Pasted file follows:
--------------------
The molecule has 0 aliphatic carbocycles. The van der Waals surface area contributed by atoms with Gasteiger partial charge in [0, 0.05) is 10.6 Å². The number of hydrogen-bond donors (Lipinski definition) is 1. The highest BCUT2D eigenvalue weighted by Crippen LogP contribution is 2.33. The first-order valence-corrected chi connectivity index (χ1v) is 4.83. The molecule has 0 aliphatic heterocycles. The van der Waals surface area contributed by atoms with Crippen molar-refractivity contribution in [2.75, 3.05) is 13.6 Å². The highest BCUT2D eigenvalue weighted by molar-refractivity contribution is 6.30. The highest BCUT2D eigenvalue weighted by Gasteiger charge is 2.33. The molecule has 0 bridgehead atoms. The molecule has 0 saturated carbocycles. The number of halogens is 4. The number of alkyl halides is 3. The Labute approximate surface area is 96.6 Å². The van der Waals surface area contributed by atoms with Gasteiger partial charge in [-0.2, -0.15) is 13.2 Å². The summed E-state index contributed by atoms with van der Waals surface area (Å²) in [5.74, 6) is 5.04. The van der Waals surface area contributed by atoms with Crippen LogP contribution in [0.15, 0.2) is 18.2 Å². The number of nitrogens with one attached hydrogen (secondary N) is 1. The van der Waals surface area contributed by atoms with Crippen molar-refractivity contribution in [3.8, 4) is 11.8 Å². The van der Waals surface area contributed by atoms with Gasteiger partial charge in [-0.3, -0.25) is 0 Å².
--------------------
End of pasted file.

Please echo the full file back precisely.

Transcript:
The molecule has 0 aliphatic carbocycles. The van der Waals surface area contributed by atoms with Gasteiger partial charge in [0, 0.05) is 10.6 Å². The number of hydrogen-bond donors (Lipinski definition) is 1. The highest BCUT2D eigenvalue weighted by Crippen LogP contribution is 2.33. The first-order valence-corrected chi connectivity index (χ1v) is 4.83. The molecule has 0 aliphatic heterocycles. The van der Waals surface area contributed by atoms with Crippen molar-refractivity contribution in [2.75, 3.05) is 13.6 Å². The highest BCUT2D eigenvalue weighted by molar-refractivity contribution is 6.30. The highest BCUT2D eigenvalue weighted by Gasteiger charge is 2.33. The molecule has 0 bridgehead atoms. The molecule has 0 saturated carbocycles. The number of halogens is 4. The number of alkyl halides is 3. The Labute approximate surface area is 96.6 Å². The van der Waals surface area contributed by atoms with Gasteiger partial charge in [-0.2, -0.15) is 13.2 Å². The summed E-state index contributed by atoms with van der Waals surface area (Å²) in [5.74, 6) is 5.04. The van der Waals surface area contributed by atoms with Crippen LogP contribution in [0.15, 0.2) is 18.2 Å². The number of nitrogens with one attached hydrogen (secondary N) is 1. The van der Waals surface area contributed by atoms with Crippen molar-refractivity contribution in [3.8, 4) is 11.8 Å². The van der Waals surface area contributed by atoms with Gasteiger partial charge in [-0.3, -0.25) is 0 Å².